Last October, while returning from a bike trip through the San Pete Valley, I left the paved road in a canyon near Moroni and lumbered up through a deep canyon into tall stands of trees. It was beautiful, especially in the late fall colors, but in truth I was lost. I later found I was in a place called Levan Canyon, when I really wanted to be a few drainages north in another gem, Maple Canyon. But those glimpses of Levan Canyon, and the views I had down toward Maple Canyon, were enough to bring me back. Finally, a few weeks ago, I made it.
Detail-loving students of the map of Utah and rock and ice climbers already know about Maple Canyon. For the rest, it is a small and easily-missed sign on the fast road to Provo.
Though the area is very pretty, has a creek and cool shady spots all summer long, and has a campground, Maple Canyon is mainly of interest to rock and ice climbers which, though I do own more than my fair share of carabiners, I am not. Yet, I still like to hang out in rock climbing areas, watching other make moves on sheer rock that I would never make. (My mother should be very happy to hear this.)
The area has long been one of the nation's top rock climbing areas, though lately is has been gaining notoriety for its ice climbing. Any day during the late spring, summer and fall oodles of climbers can be seen hanging precariously to the rock, sometimes on overhanging cliffs. Winter viewing is more difficult as the road is not plowed and can be treacherous for the unprepared. The area also has good backcountry and cross country skiing.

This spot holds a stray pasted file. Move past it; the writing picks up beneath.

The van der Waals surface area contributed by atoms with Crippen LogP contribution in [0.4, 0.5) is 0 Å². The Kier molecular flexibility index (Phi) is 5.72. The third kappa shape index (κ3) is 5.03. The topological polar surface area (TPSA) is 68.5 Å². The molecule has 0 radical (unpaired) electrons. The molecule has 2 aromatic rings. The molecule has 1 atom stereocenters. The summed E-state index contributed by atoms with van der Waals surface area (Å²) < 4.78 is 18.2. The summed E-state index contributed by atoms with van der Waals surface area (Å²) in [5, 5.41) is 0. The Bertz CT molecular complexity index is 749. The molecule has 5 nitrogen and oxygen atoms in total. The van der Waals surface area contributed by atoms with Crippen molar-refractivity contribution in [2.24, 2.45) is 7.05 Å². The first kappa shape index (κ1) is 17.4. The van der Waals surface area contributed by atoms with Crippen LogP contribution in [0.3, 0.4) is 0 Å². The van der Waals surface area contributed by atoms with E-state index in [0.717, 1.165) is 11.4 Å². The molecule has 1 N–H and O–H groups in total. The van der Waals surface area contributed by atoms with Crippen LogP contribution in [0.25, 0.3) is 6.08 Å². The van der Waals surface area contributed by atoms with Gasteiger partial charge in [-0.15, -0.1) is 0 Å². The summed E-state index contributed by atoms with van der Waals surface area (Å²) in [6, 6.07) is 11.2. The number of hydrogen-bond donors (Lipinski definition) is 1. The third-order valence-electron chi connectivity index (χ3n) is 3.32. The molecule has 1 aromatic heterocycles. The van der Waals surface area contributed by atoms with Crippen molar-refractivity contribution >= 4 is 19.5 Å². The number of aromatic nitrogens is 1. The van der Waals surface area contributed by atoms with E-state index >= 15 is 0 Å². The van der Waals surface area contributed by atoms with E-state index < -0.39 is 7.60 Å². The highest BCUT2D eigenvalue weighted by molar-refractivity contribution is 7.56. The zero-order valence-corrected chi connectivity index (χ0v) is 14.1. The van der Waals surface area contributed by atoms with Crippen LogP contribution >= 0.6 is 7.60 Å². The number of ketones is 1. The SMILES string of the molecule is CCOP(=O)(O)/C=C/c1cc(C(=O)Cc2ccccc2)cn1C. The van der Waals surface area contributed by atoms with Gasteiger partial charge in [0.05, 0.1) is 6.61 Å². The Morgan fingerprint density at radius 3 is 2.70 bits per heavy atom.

Maple Canyon's claim to fame are several miles of near-continuous vertical slopes that wind in and out of narrow side canyons and then show themselves boldly along the main canyon road. The rock is an odd conglomerate rock with imbedded cobblestones - it looks like a large-scale rendition of a fancy rock-imbedded driveway or sidewalk.
The canyon has over 80 established ice routes, many of them aesthetic classics. The tallest ice routes top 70 meters. As Jason Stevens and Douglas Heinrich wrote in the February 2000 issue of Rock & Ice, 'Conditions vary drastically, but when the ice is in, Maple is amazing.'
Maple Canyon is pleasant most of the year, and the plethora of climbers and ease of access make it great for watching climbers. To get there, head to Moroni, on state Route 132 in central Utah. From there, go west to the hamlet of Freedom, then follow the small signs to Maple Canyon. Venturing past the national forest campground requires high clearance and four-wheel drive.
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